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Saturday, April 28, 2001
Keystone Kop, Olympian Prieste dies
Associated Press

COLORADO SPRINGS, Colo. – Hal Haig Prieste, America's oldest Olympian who once stole the original Olympic flag and acted in the first Keystone Kops movies, has died at 104.

Hal Haig Prieste
Hal Haig Prieste, 103 at the time, presents the stolen Olympic flag to IOC President Juan Antonio Samaranch during the 2000 Games.
He died April 19 at the Sunbridge Health Care Center in Camden, N.J., the U.S. Olympic Committee said. In his later years, Prieste had trouble hearing and was going blind. He had been confined to a wheelchair most of the time.

Prieste won a bronze medal in platform diving at the 1920 Antwerp Olympics, placing third behind teammate Clarence Pinkston and Erik Adlerz of Sweden.

The USOC said Prieste was the world's oldest Olympic medal winner.

"We are saddened by the loss of one of America's most beloved Olympians," USOC president Sandra Baldwin said. "His zest for life and youthful exuberance was an inspiration to us all."

Prieste briefly appeared at the 2000 Sydney Games, where he returned his souvenir – the original Olympic flag.

At the 1920 Games, he climbed a 15-foot flagpole and took the flag as a dare, keeping it in a suitcase. The flag is now regarded as the first to feature the five rings on a white background that have become the Olympic symbol.

Prieste discovered its importance during an interview at a USOC dinner in 1997 when a reporter told him the original flag had never been located.

"I thought I ain't going to be around much longer – it's no good in a suitcase," Prieste said after handing the folded linen flag to International Olympic Committee president Juan Antonio Samaranch at the start of the IOC's annual meeting in Sydney.

"It was no good to me – I won't be able to hang it up in my room," he added. "People will think more of me for giving it away than keeping it."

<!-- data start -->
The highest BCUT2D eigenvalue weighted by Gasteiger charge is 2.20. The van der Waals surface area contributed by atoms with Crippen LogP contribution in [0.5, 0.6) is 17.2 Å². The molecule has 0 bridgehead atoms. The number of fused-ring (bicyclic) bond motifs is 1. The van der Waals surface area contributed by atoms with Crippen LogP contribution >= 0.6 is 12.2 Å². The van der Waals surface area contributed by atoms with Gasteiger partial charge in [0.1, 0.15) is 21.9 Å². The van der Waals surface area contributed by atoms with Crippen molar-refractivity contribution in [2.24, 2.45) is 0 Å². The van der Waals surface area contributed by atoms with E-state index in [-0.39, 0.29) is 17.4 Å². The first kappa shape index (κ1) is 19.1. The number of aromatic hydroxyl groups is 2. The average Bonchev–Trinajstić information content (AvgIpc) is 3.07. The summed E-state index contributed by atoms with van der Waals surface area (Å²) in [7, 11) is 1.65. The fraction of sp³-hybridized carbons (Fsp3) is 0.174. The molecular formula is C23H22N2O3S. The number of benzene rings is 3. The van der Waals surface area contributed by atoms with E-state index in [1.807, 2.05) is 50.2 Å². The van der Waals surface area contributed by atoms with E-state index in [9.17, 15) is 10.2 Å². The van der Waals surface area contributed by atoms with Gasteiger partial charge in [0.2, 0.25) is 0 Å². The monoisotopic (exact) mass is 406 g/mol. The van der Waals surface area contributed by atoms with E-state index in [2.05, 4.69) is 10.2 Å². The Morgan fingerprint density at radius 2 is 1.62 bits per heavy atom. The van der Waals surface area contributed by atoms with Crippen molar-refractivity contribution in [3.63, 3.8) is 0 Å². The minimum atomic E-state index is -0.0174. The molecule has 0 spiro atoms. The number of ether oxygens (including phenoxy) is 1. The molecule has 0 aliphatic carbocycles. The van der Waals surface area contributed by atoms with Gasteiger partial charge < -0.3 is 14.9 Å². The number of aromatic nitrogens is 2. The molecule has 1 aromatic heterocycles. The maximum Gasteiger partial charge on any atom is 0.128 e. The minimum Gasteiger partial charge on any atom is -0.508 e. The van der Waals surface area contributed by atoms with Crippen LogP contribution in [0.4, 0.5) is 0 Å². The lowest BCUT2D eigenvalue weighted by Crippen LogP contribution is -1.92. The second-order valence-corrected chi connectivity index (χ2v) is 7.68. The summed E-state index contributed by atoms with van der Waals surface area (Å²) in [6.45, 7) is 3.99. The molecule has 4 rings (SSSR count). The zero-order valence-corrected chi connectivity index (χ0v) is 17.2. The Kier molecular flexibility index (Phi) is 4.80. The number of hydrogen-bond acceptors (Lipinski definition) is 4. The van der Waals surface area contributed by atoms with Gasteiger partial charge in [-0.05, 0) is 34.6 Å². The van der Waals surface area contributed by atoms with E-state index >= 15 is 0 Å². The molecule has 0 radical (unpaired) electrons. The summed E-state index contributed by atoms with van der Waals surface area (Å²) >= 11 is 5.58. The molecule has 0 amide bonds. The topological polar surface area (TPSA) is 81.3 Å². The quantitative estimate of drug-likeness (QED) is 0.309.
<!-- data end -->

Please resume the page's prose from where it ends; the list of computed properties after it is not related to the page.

Before the Sydney Olympics, IOC vice president Anita DeFrantz introduced Prieste as a "living legend," adding that he had run in the Olympic torch relay at Atlanta in 1996 at 100. At that age he was still doing push-ups and had just quit ice skating.

Carolyn LaMaina of Wildwood Crest, N.J., who helped care for Prieste during the past eight years, said one of his greatest gifts was his sense of humor.

"He was kind of like the male version of 'The Unsinkable Molly Brown,' " she said. "And that was the real inspiration to every one who met him. He was onery. He was funny. And he was a survivor.

"His greatest thrill in life was making people laugh."

Prieste also was a believer in daily exercise.

"He was exercising the night before he died," she said. "And I guess his philosophy was right because he lived to be 104."

Prieste was born in Fresno, Calif., in 1896, the same year the modern Olympics began.

Later, he played an original Keystone Kops character in silent pictures and appeared in 25 movies and on the Broadway stage. He counted Charlie Chaplin among his friends.

Prieste later moved to Broadway, working vaudeville before joining a circus as a comedian and skating in the Ice Follies.

He is survived by a niece, Lenore Turrill; a great-niece and great-great nephew.

Visiting hours were set for Friday night at a funeral home in Stratford, N.J. Prieste is to be buried in Inglewood, Calif. Help | Advertiser Info | Contact Us | Tools | Site Map | Jobs at
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